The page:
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Johnboy January 30, 2012 at 3:10 pm # Wilbers integral approach could be improved by becoming even more integral, I think.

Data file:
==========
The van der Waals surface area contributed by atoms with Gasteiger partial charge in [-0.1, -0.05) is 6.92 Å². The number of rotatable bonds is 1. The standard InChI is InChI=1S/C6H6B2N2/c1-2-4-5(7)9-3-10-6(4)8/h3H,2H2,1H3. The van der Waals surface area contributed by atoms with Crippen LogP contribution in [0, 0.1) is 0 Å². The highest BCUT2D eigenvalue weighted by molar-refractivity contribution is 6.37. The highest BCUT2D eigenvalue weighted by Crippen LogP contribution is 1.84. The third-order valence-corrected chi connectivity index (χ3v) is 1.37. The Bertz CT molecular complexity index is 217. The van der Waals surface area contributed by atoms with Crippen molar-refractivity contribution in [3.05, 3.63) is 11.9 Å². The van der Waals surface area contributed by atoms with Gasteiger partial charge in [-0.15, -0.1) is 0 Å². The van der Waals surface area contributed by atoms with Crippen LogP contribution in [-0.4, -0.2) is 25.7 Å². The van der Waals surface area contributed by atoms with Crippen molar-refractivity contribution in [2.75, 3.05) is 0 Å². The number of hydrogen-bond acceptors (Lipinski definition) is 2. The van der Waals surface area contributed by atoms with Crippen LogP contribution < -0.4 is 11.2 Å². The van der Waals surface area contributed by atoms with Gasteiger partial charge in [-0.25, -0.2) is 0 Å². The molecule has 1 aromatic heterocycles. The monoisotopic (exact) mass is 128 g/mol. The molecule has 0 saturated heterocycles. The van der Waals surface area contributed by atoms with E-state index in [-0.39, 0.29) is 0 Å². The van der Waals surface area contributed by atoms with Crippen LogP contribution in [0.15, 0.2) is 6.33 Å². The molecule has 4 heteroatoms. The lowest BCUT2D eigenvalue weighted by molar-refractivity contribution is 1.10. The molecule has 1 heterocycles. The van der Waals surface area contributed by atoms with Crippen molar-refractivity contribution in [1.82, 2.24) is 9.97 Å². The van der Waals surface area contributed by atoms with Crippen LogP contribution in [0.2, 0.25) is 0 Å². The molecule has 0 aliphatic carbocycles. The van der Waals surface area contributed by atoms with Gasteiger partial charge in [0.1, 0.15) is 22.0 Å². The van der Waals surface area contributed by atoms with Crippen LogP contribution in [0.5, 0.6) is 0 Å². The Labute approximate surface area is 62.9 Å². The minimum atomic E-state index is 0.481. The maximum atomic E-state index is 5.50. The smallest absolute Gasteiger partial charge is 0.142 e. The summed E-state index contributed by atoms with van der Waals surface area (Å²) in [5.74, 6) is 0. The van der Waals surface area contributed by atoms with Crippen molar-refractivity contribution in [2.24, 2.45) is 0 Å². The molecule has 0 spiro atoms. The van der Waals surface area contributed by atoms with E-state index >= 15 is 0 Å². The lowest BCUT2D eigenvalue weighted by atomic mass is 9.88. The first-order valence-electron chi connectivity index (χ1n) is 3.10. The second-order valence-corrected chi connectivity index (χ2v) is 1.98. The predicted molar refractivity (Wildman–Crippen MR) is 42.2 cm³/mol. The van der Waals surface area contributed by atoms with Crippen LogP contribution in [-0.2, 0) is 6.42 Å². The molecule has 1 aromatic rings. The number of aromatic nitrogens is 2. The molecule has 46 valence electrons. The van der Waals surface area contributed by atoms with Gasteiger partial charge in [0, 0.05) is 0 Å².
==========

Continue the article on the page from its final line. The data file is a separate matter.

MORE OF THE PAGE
Epistemologically, when we transcend but include all quadrants [AQ] and all levels [AL], it would be best to do that at all times [AT]. And by time I mean kairos not chronos, which is to say not at every moment in time, temporally, but every time we fully realize a value, axiologically. This distinction is subtle but important. What it means is that a truly integral interplay of quadrants and levels is required for all optimal human value realizations. No quadrant or level, alone, is sufficient and all are necessary for every significant value realization. Wilber, contrastingly, tells us that there are different realms of knowledge and different modes of knowing, each realm or mode both necessary and sufficient for yielding valid knowledge. Thats not true integrality, just a mere inclusivity. Ill provide an example. We could divide human knowledge up into 4 methods or types of questions: 1) descriptive What is that? 2) evaluative Whats that to us? 3) normative Whats the best way to acquire (or avoid) that? 4) interpretive How do we tie all of this back together (re-ligate)? Each method is distinct, hence autonomous. But all are necessary to complete the picture and fully realize a value. We could say, then, that these questions (probes) are methodologicallyautonomous but axiologically-integral. We might more broadly conceive the descriptive as our sciences, the evaluative as our cultures, the normative as our philosophies and the interpretive as our great traditions. We could describe their integral relationship thus: The normative mediates between the descriptive and the interpretive to effect the evaluative. Whats the difference? Without this important nuance, religion can claim a special gnosis not just interpreting reality, but describing reality. This isnt new; its fideism. Science, for its part, would not only describe but also interpret reality, which is not a new conflation but a tired old scientism. Theyre suggesting, then, that each of these these different methods are both methodologically and axiologically autonomous. The nondual, epistemically, entails the robustly relational aspect of human value-realization. It describes the enjoyment of fellowship, of simple awareness. It goes beyond our dualistic problem-solving epistemic suite (empirical, logical, practical, moral, etc) but not without it. For example, we could conceive of a nondual value-realization in terms of a spousal mysticism, which is caught up in the throes of ecstasy with our Bride (lets not be coy, were talking about knowledge OF in the Biblical sense). Sticking with that 1